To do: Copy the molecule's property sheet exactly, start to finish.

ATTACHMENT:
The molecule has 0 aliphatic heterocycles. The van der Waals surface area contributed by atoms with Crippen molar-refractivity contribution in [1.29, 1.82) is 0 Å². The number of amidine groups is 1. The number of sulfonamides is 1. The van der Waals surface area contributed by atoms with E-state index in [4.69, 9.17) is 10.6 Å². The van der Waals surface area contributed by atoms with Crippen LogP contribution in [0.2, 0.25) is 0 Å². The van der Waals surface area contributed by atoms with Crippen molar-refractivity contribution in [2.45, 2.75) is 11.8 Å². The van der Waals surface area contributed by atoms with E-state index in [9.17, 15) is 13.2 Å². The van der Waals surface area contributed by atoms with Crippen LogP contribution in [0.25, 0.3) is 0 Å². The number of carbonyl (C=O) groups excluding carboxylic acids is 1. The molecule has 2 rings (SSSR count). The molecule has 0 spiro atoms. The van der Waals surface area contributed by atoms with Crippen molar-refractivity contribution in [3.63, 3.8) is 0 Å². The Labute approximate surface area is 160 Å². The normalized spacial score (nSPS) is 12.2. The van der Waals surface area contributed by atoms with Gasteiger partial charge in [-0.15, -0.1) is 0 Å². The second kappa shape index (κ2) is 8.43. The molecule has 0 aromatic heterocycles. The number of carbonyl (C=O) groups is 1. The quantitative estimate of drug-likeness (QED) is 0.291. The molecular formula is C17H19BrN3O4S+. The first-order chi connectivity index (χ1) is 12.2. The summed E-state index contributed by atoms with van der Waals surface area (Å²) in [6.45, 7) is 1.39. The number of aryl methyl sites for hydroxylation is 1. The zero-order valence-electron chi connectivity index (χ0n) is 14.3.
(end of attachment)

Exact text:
The molecule has 0 aliphatic heterocycles. The van der Waals surface area contributed by atoms with Crippen molar-refractivity contribution in [1.29, 1.82) is 0 Å². The number of amidine groups is 1. The number of sulfonamides is 1. The van der Waals surface area contributed by atoms with E-state index in [4.69, 9.17) is 10.6 Å². The van der Waals surface area contributed by atoms with Crippen LogP contribution in [0.2, 0.25) is 0 Å². The van der Waals surface area contributed by atoms with Crippen molar-refractivity contribution in [2.45, 2.75) is 11.8 Å². The van der Waals surface area contributed by atoms with E-state index in [9.17, 15) is 13.2 Å². The van der Waals surface area contributed by atoms with Crippen LogP contribution in [0.25, 0.3) is 0 Å². The number of carbonyl (C=O) groups excluding carboxylic acids is 1. The molecule has 2 rings (SSSR count). The molecule has 0 spiro atoms. The van der Waals surface area contributed by atoms with Crippen molar-refractivity contribution in [3.63, 3.8) is 0 Å². The Labute approximate surface area is 160 Å². The normalized spacial score (nSPS) is 12.2. The van der Waals surface area contributed by atoms with Gasteiger partial charge in [-0.15, -0.1) is 0 Å². The second kappa shape index (κ2) is 8.43. The molecule has 0 aromatic heterocycles. The number of carbonyl (C=O) groups is 1. The quantitative estimate of drug-likeness (QED) is 0.291. The molecular formula is C17H19BrN3O4S+. The first-order chi connectivity index (χ1) is 12.2. The summed E-state index contributed by atoms with van der Waals surface area (Å²) in [6.45, 7) is 1.39. The number of aryl methyl sites for hydroxylation is 1. The zero-order valence-electron chi connectivity index (χ0n) is 14.3.